The Trump administration is doing more than its predecessors to meet the challenges and threats posed by North Korea, and therefore should be encouraged to continue the policy of employing a mixture of tough measures and diplomacy. Pictured: U.S. President Donald Trump meets for negotiations with North Korean dictator Kim Jong-un in Singapore, on June 12, 2018. (Image source: Dan Scavino Jr./Wikimedia Commons)
At a recent event on Capitol Hill — hosted by the Washington-based Mitchell Institute — the former China Country Director at the Office of the Secretary of Defense, Joe Bosco, defended U.S. President Donald Trump’s North Korea policy against critics who were accusing the White House either of leaning too far in the direction of diplomacy with Pyongyang, or too bent on imposing maximum economic and military pressure on it.
The criticism, according to Bosco, stems from two false narratives — emanating from Pyongyang and Beijing — which have been governing the debate.
The first is that North Korea is justified in having nuclear weapons, due to America’s long-standing “hostile policy” towards the regime in Pyongyang. The second is that China has had virtually no role in the establishment of North Korea’s nuclear program — and that Beijing seeks “denuclearization” and “stability” on the Korean peninsula.
To grasp the absurdity of North Korea’s claim that its nuclear program is “defensive” in nature and created to counter American “hostility” — one need only ask why Pyongyang was party to the 1994 “Agreed Framework Between the United States of America and the Democratic People’s Republic of Korea” and the 2003 Six-Party Talks.
China’s denial of having had anything to do with North Korea’s nuclear weapons program is equally ridiculous.
In their 2009 book, The Nuclear Express: A Political History of the Bomb and Its Proliferation, co-authors Thomas C. Reed and Danny B. Stillman illustrate that the Chinese government made a deliberate choice in 1982 — in violation of its obligations under the Nuclear Non-Proliferation Treaty of 1968 — to disperse nuclear-weapons technology to its allies in the Third World. Through the A.Q. Khan nuclear smuggling network in Pakistan, China was able to help produce nuclear weapons in Pakistan and North Korea, and start nuclear programs of varying significance in Iran, Libya and Iraq, and later in Syria.
Nevertheless, China is rarely called to task in by US leaders for its role in proliferating nuclear-weapons programs in some of the world’s most notorious rogue states. Pressure is rarely placed on Beijing even by US arms-control groups. They, one would assume, would be most upset with China’s proliferation policies and seek to get China to admit that its gambit in deploying nuclear weapons in North Korea was designed to fuel tensions on the Korean peninsula.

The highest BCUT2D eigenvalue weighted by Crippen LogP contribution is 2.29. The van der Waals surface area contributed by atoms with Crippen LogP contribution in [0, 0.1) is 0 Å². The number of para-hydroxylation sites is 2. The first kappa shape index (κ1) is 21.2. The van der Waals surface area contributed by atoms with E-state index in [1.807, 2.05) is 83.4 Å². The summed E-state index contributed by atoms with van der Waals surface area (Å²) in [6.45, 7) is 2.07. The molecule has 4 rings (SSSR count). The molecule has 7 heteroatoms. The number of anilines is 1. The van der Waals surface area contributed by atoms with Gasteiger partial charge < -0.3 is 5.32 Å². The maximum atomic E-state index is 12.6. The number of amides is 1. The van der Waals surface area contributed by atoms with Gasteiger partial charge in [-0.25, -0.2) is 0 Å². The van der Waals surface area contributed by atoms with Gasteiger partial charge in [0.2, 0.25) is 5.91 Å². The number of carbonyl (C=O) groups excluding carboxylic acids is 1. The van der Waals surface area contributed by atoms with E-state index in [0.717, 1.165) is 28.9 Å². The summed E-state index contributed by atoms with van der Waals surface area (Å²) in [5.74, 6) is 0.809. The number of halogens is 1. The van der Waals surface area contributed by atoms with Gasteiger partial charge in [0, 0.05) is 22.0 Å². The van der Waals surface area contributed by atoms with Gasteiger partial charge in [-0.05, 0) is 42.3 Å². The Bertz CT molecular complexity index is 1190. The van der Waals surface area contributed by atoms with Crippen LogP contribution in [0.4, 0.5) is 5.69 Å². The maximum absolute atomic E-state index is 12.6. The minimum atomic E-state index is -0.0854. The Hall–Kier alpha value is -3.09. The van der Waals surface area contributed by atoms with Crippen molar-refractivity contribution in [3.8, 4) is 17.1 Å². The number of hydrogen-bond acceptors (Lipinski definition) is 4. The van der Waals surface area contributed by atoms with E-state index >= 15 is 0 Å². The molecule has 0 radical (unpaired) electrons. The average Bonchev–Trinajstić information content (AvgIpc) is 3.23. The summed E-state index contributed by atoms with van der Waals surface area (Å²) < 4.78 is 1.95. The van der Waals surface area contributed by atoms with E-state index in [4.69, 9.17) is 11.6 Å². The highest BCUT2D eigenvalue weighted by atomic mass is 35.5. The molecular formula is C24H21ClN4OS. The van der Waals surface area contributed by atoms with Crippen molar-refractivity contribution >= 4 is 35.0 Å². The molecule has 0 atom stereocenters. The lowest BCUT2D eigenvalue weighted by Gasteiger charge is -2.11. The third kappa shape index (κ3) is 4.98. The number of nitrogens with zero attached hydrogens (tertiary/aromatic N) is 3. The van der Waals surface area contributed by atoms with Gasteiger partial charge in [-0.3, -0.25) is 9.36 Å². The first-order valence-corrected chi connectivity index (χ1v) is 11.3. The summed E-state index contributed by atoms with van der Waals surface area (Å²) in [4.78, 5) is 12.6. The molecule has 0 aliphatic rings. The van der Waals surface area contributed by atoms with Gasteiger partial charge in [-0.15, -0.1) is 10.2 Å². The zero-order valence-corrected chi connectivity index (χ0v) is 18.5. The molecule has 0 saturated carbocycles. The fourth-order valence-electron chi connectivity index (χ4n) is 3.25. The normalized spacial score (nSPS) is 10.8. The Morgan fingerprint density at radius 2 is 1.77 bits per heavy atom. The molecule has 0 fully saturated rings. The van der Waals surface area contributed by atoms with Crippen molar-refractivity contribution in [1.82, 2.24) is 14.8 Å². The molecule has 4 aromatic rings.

Ignoring China’s role is only one way in which Trump’s critics undermine his administration’s attempts at forging a successful policy to keep North Korea’s nuclear program in check.
Another, more important, way in which Trump’s detractors harm his ability to re-establish deterrence against Pyongyang is by denouncing any move by the White House or State Department. On the one hand, senior members of Congress routinely accuse the administration of provoking a confrontation and risking war through economic sanctions, missile-defense deployments and tough rhetoric.
When, however, the administration scheduled a summit with North Korean dictator Kim Jong-un, and suspended certain joint military exercises to be held with South Korea, Trump was criticized by a former member of the National Security Council for achieving “virtually nothing.”
Yet the North Korean government did suspend tests of nuclear weapons and long-range ballistic missiles — and for the first time in nearly 25 years, a North Korean leader put a nuclear deal on the table.
This act, although far short of denuclearization, did eliminate the endless speculation of what the North Korean government would or would not do with its nuclear weapons, if left undeterred.
What this means is that the Trump administration is doing more than its predecessors to meet the challenges and threats posed by North Korea, and therefore should be encouraged to continue the policy of employing a mixture of tough measures and diplomacy.
Dr. Peter Huessy is President of GeoStrategic Analysis, a defense consulting firm he founded in 1981, as well as Director of Strategic Deterrent Studies at the Mitchell Institute for Aerospace Studies. He was also for 20 years, the senior defense consultant at the National Defense University Foundation.